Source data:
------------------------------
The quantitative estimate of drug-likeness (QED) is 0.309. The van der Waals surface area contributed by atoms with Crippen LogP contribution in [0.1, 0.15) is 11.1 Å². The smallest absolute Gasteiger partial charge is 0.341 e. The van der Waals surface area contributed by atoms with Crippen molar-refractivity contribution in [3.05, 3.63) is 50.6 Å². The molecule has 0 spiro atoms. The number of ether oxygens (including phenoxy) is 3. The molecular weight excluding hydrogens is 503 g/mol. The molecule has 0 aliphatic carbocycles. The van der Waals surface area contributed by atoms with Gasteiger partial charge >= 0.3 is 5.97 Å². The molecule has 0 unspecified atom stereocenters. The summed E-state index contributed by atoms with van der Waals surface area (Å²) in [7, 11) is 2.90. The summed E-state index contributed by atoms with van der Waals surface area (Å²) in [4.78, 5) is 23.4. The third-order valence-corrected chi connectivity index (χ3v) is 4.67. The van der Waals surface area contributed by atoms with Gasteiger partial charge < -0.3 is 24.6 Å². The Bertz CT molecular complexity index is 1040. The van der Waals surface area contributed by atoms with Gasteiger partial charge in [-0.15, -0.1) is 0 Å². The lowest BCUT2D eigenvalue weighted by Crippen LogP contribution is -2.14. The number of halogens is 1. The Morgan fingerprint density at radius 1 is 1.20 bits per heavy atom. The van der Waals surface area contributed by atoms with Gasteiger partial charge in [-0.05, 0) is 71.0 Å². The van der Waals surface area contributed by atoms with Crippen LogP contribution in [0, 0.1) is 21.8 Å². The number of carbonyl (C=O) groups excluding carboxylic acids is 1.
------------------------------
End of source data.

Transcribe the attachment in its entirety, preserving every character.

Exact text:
The quantitative estimate of drug-likeness (QED) is 0.309. The van der Waals surface area contributed by atoms with Crippen LogP contribution in [0.1, 0.15) is 11.1 Å². The smallest absolute Gasteiger partial charge is 0.341 e. The van der Waals surface area contributed by atoms with Crippen molar-refractivity contribution in [3.05, 3.63) is 50.6 Å². The molecule has 0 spiro atoms. The number of ether oxygens (including phenoxy) is 3. The molecular weight excluding hydrogens is 503 g/mol. The molecule has 0 aliphatic carbocycles. The van der Waals surface area contributed by atoms with Gasteiger partial charge >= 0.3 is 5.97 Å². The molecule has 0 unspecified atom stereocenters. The summed E-state index contributed by atoms with van der Waals surface area (Å²) in [7, 11) is 2.90. The summed E-state index contributed by atoms with van der Waals surface area (Å²) in [4.78, 5) is 23.4. The third-order valence-corrected chi connectivity index (χ3v) is 4.67. The van der Waals surface area contributed by atoms with Gasteiger partial charge < -0.3 is 24.6 Å². The Bertz CT molecular complexity index is 1040. The van der Waals surface area contributed by atoms with Gasteiger partial charge in [-0.15, -0.1) is 0 Å². The lowest BCUT2D eigenvalue weighted by Crippen LogP contribution is -2.14. The number of halogens is 1. The Morgan fingerprint density at radius 1 is 1.20 bits per heavy atom. The van der Waals surface area contributed by atoms with Gasteiger partial charge in [-0.05, 0) is 71.0 Å². The van der Waals surface area contributed by atoms with Crippen LogP contribution in [0, 0.1) is 21.8 Å². The number of carbonyl (C=O) groups excluding carboxylic acids is 1.